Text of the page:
Czech Republic: Working pensioners in the end won’t miss out on the tax break of which they were temporarily deprived due to the government’s austerity package of 2012
One of the goals of the above-mentioned amendment to the Income Tax Act is to put an end to the inequality among taxpayers which was in conflict with the constitutionally guaranteed fundamental rights and freedoms, according to a 2014 decision of the Constitutional Court. It achieves this by abolishing a provision in the Income Tax Act which denied the personal tax break to employees and individuals with income from other gainful occupation, or in the form of rent or capital gains, or other taxable income, if those persons drew at the same time old-age pension. As a practical outcome of this change to the law, taxpayers who were unable to claim the personal tax break in 2014 and 2013 because of parallel taxable earnings and old-age pension payments have now the opportunity to reclaim this tax relief from their employer, or (if they file their own tax return) from the locally competent finance office.
Those employees who signed the “taxpayer’s affidavit regarding income from dependent work and emoluments” before their employer in 2013 (to pass the burden of tax reporting to their employer) and who asked for (but did not receive) the individual tax break, will be retroactively awarded the tax break by their employer. The employer must do so no later than by 1 April 2017; subsequently, the employer shall perform a corresponding downward adjustment of the pay-as-you-earn income tax deductions that are withheld from the employee’s wage, salary, or emoluments. Those employees who neither signed the taxpayer’s affidavit nor filed their own tax return for 2013 may submit a “late filing” (within the same time period of three years) in which they claim the tax break. Finally, those who have already filed their income tax return for 2013 but neglected to ask for the personal tax break may do so in a supplementary tax return, which is to be filed by the end of the month which follows the month in which the taxpayer has learned of the fact that their tax liability could have been lower thanks to their eligibility for tax relief.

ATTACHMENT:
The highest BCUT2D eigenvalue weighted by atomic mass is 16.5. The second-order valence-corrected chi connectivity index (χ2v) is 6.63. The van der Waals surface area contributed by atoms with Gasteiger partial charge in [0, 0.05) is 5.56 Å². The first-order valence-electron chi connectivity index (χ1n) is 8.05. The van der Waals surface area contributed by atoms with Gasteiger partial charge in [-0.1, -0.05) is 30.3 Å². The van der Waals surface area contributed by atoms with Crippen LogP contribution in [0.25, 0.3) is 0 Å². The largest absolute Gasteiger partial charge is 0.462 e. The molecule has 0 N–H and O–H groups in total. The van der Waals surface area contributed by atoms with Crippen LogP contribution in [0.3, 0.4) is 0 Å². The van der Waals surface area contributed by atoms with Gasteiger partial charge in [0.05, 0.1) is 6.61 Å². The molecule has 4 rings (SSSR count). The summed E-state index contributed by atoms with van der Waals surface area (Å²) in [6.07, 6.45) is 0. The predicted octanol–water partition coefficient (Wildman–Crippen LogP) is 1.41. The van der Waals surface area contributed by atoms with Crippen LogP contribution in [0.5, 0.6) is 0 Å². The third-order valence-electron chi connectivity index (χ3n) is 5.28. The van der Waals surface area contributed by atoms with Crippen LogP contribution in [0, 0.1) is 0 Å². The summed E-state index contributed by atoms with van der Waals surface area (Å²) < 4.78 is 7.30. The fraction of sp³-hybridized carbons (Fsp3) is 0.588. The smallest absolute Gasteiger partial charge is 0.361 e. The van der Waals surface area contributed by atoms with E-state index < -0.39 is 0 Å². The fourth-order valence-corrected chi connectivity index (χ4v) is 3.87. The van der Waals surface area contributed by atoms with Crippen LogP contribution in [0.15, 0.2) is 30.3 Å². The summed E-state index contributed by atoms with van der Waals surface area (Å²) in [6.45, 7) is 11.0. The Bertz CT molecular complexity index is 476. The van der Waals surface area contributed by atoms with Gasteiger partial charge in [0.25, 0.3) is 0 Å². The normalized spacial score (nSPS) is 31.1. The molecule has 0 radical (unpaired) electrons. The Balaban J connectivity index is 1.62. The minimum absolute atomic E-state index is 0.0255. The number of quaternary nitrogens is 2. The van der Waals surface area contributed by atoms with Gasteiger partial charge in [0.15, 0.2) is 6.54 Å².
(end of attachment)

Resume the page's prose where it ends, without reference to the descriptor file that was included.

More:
The amendment to the Income Tax Act also reintroduces the taxation of old-age pensions for those retirees who earn more than CZK 840 000 on the side thanks to employment, business operations, or rental property.
The amendment is set to come into force on 1 January 2015.
Source: Act No. 267/2014 Coll. amending the Income Tax Act (Act No. 586/1992 Coll.), ruling No. 162/2014 Coll. by the Constitutional Court